Nelson Bunker Hunt Dies
Nelson Bunker Hunt, receiving the winners trophy from The Queen on 27 July, 1974 Central Press/Getty Images

The world's former richest man Nelson Bunker Hunt, who amassed a £16bn fortune, has died aged 88.

The Texas oil tycoon and Derby winning horse owner died in modest circumstances at an old people's home in Dallas after battling Alzheimer's.

He was once considered the world's richest man before he lost billions when the silver market collapsed in the 1980s. He had invested huge sums of money into the market and had at one stage controlled up to half of the world's supply of silver.

He was later fined $10m (£6.2m) and banned from trading in the commodity markets after being charged with conspiring to manipulate the silver market.

The New York Times reported that when confronted by his sister Margaret who demanded to know what he had hoped to achieve, he replied: "I was just trying to make some money."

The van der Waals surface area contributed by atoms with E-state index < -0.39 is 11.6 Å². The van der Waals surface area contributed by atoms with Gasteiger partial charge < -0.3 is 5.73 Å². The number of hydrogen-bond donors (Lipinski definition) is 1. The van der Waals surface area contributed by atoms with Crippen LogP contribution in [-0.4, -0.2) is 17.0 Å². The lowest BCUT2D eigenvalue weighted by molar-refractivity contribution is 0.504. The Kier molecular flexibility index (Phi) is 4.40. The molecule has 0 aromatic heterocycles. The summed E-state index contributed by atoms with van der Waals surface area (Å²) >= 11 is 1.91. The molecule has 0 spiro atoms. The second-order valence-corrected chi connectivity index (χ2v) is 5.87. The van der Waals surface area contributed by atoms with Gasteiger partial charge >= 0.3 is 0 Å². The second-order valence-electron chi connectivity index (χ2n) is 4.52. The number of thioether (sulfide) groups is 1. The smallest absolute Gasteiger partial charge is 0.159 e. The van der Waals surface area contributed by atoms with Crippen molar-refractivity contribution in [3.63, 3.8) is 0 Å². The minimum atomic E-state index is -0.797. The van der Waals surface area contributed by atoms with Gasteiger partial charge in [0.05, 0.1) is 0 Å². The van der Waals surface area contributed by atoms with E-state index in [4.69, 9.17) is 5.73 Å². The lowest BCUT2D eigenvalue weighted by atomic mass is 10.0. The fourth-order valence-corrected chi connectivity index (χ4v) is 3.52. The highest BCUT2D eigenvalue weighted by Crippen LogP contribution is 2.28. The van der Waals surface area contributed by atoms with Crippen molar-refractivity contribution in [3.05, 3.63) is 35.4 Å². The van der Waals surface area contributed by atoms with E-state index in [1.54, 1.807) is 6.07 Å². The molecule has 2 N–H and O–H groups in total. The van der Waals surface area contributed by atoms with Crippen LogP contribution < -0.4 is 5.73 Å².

Prior to that Hunt played a significant role in the development of oil fields in Libya, which were later seized by Libyan dictator Muammar al-Gaddafi.

He also owned 8,000-acre Bluegrass Farm in Lexington, Kentucky and raced thoroughbreds in Europe and North America.

He was given the title of "legendary owner-breeder" by the National Thoroughbred Racing Association. He bred 58 stakes winners and owned 25 champions, and was best known in British racing for providing Lester Piggott with his seventh Derby victory on Empery in 1974.

He lived out his days modestly with his wife Caroline in Dallas with their four children before being moved to a care home after suffering with Alzheimer's, according to his family.